What makes Novak Djokovic great? Shots, yes, but also mind

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Associated Press

Novak Djokovic, of Serbia, reacts after scoring a point against Kei Nishikori, of Japan, during the third round of the US Open tennis championships, Saturday, Sept. 4, 2021, in New York. (AP Photo/John Minchillo)

NEW YORK – Ask other tennis players what makes Novak Djokovic great, what has pushed him to the brink of the first calendar-year Grand Slam by a man in more than a half-century, and the responses might include a mention of the way he returns serves or his ability to cover the court or his two-handed backhand.

And so on.

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What they also invariably praise are his mental strength and physical stamina, his focus and his fitness, especially when it comes to the best-of-five-set format used at the major tournaments where he is 26-0 in 2021 heading into his U.S. Open semifinal against Tokyo Olympics gold medalist Alexander Zverev on Friday.

Just a sampling of assessments from male and female pros:

— Sam Querrey: “His best trait is his mind.”

— Maria Sakkari: “Novak is from a different planet. Really. I mean, the way he plays, and the way he sees, tennis (is) like no one else.”

— Steve Johnson: “His belief is so high.”

— Dusan Lajovic: “The persistence and level of consistency that he has is just unquestionably his biggest weapon.”

— Jessica Pegula: “I don’t see any weaknesses. We’ve seen him cruise through tournaments. We’ve seen him come from behind and get himself out of situations. He seems to conserve his energy and know when to turn it up.”

The latest to stand across the net from Djokovic was No. 6 seed Matteo Berrettini of Italy in the U.S. Open quarterfinals.

Like Djokovic’s previous two opponents at Flushing Meadows, Berrettini grabbed the 77-minute opening set. Like in Djokovic's previous two matches — and six others at Slams this season when he dropped one or two sets to start — he won, as Berrettini faded to a 5-7, 6-2, 6-2, 6-3 defeat.

It brought to mind what former player Andy Roddick, the 2003 U.S. Open champion who went 5-4 against Djokovic from 2007-12 when their careers overlapped, tweeted a couple of days earlier: “First he takes your legs ……. Then he takes your soul.”

So which is tougher to overcome against Djokovic, the prowess of his body or his mind?

“A little bit of both. Even if you see him get flustered, he can get ... in his zone. That’s something that, over time, he’s created. You feel that from the other side of the net,” Berrettini said. “From a physical standpoint, I feel like I can play at a high level, but it almost seems like he doesn’t get fatigued. It’s kind of like he says, ‘OK, bring it. Tired? I can stay here for three or four days.’ That’s the sensation.”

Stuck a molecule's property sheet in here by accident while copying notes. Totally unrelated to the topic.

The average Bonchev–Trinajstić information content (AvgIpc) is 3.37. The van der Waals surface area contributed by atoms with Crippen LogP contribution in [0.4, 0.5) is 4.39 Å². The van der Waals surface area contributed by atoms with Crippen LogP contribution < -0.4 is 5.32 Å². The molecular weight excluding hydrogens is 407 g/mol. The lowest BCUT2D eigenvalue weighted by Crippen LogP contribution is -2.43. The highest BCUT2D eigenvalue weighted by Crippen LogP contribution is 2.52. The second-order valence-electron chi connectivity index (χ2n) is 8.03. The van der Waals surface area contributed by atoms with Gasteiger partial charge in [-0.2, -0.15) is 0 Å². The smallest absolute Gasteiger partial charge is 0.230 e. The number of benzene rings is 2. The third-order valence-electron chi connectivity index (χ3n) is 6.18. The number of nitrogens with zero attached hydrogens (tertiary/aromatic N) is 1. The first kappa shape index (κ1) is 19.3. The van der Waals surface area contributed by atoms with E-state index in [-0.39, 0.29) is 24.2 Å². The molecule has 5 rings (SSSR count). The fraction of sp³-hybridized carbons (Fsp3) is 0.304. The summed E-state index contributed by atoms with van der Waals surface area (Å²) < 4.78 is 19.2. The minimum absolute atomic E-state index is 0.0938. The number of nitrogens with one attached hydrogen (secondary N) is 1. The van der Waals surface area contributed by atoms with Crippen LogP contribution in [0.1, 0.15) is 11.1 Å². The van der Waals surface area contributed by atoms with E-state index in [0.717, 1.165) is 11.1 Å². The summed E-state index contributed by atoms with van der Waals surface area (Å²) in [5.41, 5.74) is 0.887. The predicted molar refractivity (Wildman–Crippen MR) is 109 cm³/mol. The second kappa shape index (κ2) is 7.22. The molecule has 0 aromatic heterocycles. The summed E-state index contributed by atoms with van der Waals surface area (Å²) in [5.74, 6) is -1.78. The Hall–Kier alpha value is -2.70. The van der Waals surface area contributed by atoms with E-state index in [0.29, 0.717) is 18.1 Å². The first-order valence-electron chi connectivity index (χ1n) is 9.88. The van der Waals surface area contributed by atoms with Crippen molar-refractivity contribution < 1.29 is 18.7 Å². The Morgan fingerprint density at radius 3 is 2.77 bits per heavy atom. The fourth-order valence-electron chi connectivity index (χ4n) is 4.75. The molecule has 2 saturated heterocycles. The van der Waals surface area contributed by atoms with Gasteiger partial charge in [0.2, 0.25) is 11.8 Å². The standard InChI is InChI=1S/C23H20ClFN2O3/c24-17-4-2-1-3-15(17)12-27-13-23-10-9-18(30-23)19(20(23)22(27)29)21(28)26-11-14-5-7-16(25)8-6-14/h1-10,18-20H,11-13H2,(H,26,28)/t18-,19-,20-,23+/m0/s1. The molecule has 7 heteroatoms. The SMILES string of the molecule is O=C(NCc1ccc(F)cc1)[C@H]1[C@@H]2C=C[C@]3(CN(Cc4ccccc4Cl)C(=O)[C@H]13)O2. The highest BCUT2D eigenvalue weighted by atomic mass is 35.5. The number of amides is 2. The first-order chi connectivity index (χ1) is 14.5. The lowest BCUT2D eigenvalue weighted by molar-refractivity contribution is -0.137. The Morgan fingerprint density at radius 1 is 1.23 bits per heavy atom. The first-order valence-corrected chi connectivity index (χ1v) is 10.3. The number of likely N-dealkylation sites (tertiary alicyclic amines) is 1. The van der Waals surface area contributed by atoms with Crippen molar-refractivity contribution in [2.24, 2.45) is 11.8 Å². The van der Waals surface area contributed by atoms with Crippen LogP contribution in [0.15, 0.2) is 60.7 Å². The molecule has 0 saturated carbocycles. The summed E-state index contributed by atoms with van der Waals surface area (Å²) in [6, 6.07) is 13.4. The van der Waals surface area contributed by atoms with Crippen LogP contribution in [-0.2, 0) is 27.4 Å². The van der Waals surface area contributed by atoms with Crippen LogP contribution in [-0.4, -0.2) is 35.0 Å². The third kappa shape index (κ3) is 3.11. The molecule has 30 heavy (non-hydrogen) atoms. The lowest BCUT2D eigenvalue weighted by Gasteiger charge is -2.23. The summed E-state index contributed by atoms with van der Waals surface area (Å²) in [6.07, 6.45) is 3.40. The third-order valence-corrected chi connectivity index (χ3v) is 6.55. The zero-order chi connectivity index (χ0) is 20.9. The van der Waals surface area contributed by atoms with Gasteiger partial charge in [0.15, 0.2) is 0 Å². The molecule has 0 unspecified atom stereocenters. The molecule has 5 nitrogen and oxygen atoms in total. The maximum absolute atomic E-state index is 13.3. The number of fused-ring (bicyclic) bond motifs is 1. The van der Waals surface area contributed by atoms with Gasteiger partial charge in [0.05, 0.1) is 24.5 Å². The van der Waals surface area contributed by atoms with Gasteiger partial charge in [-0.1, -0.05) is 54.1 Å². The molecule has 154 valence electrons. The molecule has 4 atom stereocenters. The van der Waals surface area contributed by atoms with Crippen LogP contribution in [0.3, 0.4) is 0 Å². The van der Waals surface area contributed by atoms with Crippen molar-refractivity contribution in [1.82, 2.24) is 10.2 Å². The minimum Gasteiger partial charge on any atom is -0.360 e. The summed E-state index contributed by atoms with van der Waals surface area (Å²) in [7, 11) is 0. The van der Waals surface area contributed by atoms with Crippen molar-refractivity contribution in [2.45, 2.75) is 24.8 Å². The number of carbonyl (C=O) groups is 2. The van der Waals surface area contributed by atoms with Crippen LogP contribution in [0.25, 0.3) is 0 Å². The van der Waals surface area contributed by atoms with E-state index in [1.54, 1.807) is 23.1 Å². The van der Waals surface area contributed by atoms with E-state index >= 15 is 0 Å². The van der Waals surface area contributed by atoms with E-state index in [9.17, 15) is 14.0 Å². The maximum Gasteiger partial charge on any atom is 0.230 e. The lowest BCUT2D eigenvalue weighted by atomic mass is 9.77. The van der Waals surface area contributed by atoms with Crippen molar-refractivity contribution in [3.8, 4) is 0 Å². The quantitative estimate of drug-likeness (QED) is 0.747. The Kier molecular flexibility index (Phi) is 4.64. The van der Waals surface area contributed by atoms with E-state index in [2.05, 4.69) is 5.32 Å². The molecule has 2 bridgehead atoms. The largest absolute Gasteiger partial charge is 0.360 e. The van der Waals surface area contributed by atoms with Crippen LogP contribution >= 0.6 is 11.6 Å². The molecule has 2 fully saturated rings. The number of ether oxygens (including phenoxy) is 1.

Berrettini is all too familiar with that sensation.

He also took the first set on the way to a four-set loss in the Wimbledon final in July, which followed Djokovic’s triumphs at the Australian Open in February and the French Open in June.

“You need to keep up that physical and mental intensity that we had in the first set for four or five sets. That’s the key. It’s not a given that you can’t do that, but no one in the world has managed to,” Berrettini said, then added with a chuckle: “There are 8 billion of us, and no one has done it.”

Now it’s Zverev’s turn to try.

He enters Friday on a 16-match winning streak, including coming back from a set and a break down to upset Djokovic 1-6, 6-3, 6-1 in the semifinals of the Summer Games on July 30.

“I feel like I was the first player to beat him in a very big match this year. That does give you something,” said Zverev, who lost in the 2020 U.S. Open final to Dominic Thiem.

One not-so-insignificant difference between that Olympic match and what awaits Friday: The contest in Japan was best-of-three-sets.

The longer format, everyone agrees, favors Djokovic.

Which is at least part of the reason that if the 34-year-old from Serbia can win against Zverev and win again in the final — where the foe would be No. 2 Daniil Medvedev or No. 12 Felix Auger-Aliassime — Djokovic would become the first man since Rod Laver in 1969 to collect all four major singles tennis championships in one year.

Such a feat requires excellence in match after match, over month after month, on hard courts, clay courts and grass courts, against players of various size and skill.

So how does Djokovic explain what he’s been able to do?

“I’ve worked over the years to perfect my game so that my game can have literally no flaws. Every player has some weaknesses in his game. There’s always something you can improve. I want to have as complete of an all-around game as I possibly can, so that when I’m playing someone, I can adjust on any surface, I can come up with different styles of play, I can tactically implement the game that I need for that particular match in order to win,” he said.

“Of course, I want my opponents to feel that I can get any ball, that I can play comfortably from back of the court, (at) the net, serving, returning," Djokovic continued. "Over the years, working on perfecting the game has really helped me, I think, just be very adaptable to anybody’s game and to any surface.”


More AP tennis: https://apnews.com/hub/tennis and https://twitter.com/AP_Sports

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